Ahmed, who spoke during the recent MAN annual media luncheon in Lagos, also said under his watch, MAN will expand the scope of strategic corporate partnerships not just in the country, but in Africa at large. He added that the association will also promote policy consistency in a manner that gains already made are not pulled back while ensuring the revival of sectors that are currently struggling.
Although, Project MINE is said to have secured early commitments from domestic and foreign investors in textile and garments, as well as agro-processing segments of the manufacturing sector, government appears to be leaving nothing to chance to ensure that the initiative becomes the toast of investors.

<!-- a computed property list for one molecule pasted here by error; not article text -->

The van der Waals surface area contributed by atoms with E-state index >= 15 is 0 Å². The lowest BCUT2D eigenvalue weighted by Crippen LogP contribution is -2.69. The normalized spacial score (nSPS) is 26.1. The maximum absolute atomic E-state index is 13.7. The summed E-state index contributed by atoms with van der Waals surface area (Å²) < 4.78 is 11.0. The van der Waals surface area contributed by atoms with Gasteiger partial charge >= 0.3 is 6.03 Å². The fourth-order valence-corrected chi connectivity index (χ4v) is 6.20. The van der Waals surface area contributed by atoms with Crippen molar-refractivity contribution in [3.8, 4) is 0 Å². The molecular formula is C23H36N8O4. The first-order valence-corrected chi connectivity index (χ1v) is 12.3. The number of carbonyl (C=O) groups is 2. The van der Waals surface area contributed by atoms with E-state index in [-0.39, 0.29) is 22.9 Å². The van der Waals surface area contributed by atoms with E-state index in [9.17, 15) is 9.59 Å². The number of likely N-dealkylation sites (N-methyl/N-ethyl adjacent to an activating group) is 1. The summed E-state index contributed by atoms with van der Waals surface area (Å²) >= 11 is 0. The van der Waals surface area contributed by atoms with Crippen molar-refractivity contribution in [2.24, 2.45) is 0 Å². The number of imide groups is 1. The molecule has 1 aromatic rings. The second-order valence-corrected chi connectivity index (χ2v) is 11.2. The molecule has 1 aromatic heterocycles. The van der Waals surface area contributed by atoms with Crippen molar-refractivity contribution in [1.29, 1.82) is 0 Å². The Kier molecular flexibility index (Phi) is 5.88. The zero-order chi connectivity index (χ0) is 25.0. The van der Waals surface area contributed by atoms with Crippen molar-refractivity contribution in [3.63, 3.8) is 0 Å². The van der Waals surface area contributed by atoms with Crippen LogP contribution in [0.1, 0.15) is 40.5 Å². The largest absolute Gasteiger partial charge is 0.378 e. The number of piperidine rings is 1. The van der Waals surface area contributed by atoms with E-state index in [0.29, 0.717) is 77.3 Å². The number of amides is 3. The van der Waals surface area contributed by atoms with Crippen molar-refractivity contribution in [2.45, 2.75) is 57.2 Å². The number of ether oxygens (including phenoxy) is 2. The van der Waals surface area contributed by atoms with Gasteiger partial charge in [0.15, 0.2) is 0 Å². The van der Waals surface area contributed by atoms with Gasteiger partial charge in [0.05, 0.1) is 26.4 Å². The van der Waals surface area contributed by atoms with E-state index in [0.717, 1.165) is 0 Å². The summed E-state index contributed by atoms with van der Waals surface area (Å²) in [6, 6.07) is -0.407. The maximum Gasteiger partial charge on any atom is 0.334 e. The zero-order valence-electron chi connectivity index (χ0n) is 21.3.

For instance, Buhari dangled the proverbial carrot to investors via an open invitation to experienced SEZ developers and operators who he said were needed to partner with the government to upgrade the Free Trade Zones in Calabar and Kano, and to offer first-class standards of infrastructure and facilities.
While government awaits the completion of the process of bringing in these investors, the FEC was said to have moved a notch higher when it approved the award of contracts in excess of N19.45 billion for the needed investment in Calabar and Kano Free Trade Zones. It was the highest amount of capital investment ever in the history of these zones. And work in those zones is currently ongoing.